Tuesday, May 24, 2005

historical Persepectives on current issues part 3

(parts one and two are below)
The modern orthodox are pretty much the inheritors of the legacy of R. SR Hirsch, R. Ettlinger, and R. Hildesheimer. The response of these three to modernity and the challenge of reform was to embrace the secular scholarship that was available, while maintaining strict standards in Judaic learning and practice. It is the task of the modern orthodox to find the path between non-Halachic leniencies on the left, and the knee jerk reaction of stringency on the right. It is a matter not only of practice, but also one of hashkafa/belief/dogma. The issue of what a Jew must believe to be considered orthodox was germaine in the 1840s, and remains so today. Cutting off an entire branch of thought ala banning Slifkin clearly is inappropriate, but so is wandering into non-Sinaitic Torah. The task of the MO is to articulate beliefs that are consonant with our Mesorah, but also do not treat the people as non-thinking school children. This has been the goal from Saadia, Rambam, on down.

From a practice point of view, strict observance of Halacha is the sine qua non of orthodox Judaism. MO has to beware of the path that was taken by the reformers. That does not mean that every humrah in the kitzur shulchan aruch has to be treated as Torah from Sinai. However, any changes from traditional practice need to be based on solid Halachic ground. MO certainly should look at the responses from the last 200 years with history in mind, and realize that some of what was decreed was a response to the times. But one cannot throw away 200 years of psak just on those grounds.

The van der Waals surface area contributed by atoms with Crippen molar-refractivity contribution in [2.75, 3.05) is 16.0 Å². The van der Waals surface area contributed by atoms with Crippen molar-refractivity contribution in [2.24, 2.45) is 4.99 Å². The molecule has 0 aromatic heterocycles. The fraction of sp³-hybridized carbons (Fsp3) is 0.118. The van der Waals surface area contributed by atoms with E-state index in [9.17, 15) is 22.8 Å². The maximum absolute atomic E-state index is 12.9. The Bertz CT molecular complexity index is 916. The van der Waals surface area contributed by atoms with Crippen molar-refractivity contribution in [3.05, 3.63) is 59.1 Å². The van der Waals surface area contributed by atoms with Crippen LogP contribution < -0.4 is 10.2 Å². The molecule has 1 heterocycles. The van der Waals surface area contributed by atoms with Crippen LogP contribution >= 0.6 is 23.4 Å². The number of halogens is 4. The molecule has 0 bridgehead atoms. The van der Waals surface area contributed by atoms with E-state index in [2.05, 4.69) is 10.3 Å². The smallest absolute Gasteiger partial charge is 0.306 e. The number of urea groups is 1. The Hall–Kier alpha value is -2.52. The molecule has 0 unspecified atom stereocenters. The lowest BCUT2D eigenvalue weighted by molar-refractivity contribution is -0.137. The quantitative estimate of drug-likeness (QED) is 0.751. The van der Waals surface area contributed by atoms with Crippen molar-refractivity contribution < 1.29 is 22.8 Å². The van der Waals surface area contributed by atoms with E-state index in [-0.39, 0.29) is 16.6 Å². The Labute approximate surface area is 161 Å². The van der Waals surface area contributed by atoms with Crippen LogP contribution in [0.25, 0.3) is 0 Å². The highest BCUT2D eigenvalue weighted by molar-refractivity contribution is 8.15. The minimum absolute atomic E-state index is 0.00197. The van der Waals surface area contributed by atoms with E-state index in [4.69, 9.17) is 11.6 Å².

With regard to relations to the Charedim to the right and the non-traditional to the left, MO has to be steadfast in its beliefs and practices. While attention should be paid to Chareidi poskim, it should be realized that they pasken out of a different attitude and cultural milieu than the one that MO lives in. It is unclear to me why the early deference on the part of the Chareidimshown to R. Hirsch, Hildesheimer, Wienberg and Hoffman was not continued to their students and followers. One side would argue that their ideals, practice and standards of Torah learning were not upheld. The other side would argue that the degree of intolerance for nonconforming beliefs and behavior increased, and the limits of tolerated beliefs narrowed. Also, those pioneers came from the same roots as the chareidim, while the next generations were more removed. It could be argued that the first generation was one of personal friendship and admiration, although of differing hashkafa, and the only thing that was passed on to the next generation was the differing hashkafa, but not the personal friendship and admiration.

With regard to non-traditional Jews, MO has to maintain the orthodox beliefs, and represent them accurately and faithfully, even when it means not participating in a communal activity. As R. Ettlinger noted, engagement and education are the imperatives, not seperation and shunning. With regard to clergy, R. Akiva Eger noted that a posek needs to be one who is knowledgeable and believes. A non-traditional rabbi is not fit to be a posek. Either he lacks the knowledge, or he is knowledgeable but does not acept talmudic law as normative. If he is ignorant, how can he presume to issue legal rulings? If he is knowledgeable, but knowingly repudiates talmudic law, how can he be regarded as a rabbinic decisor?

By looking at reform and the response to it, we see the rationale behind a lot of the contraversy that involves our community. If we keep history in mind, we can untangle a lot of what has become complicated. We can also understand others, even if we dont agree with them, at least we know "where they are coming from." And we all continue to try to serve God in the best way we know how.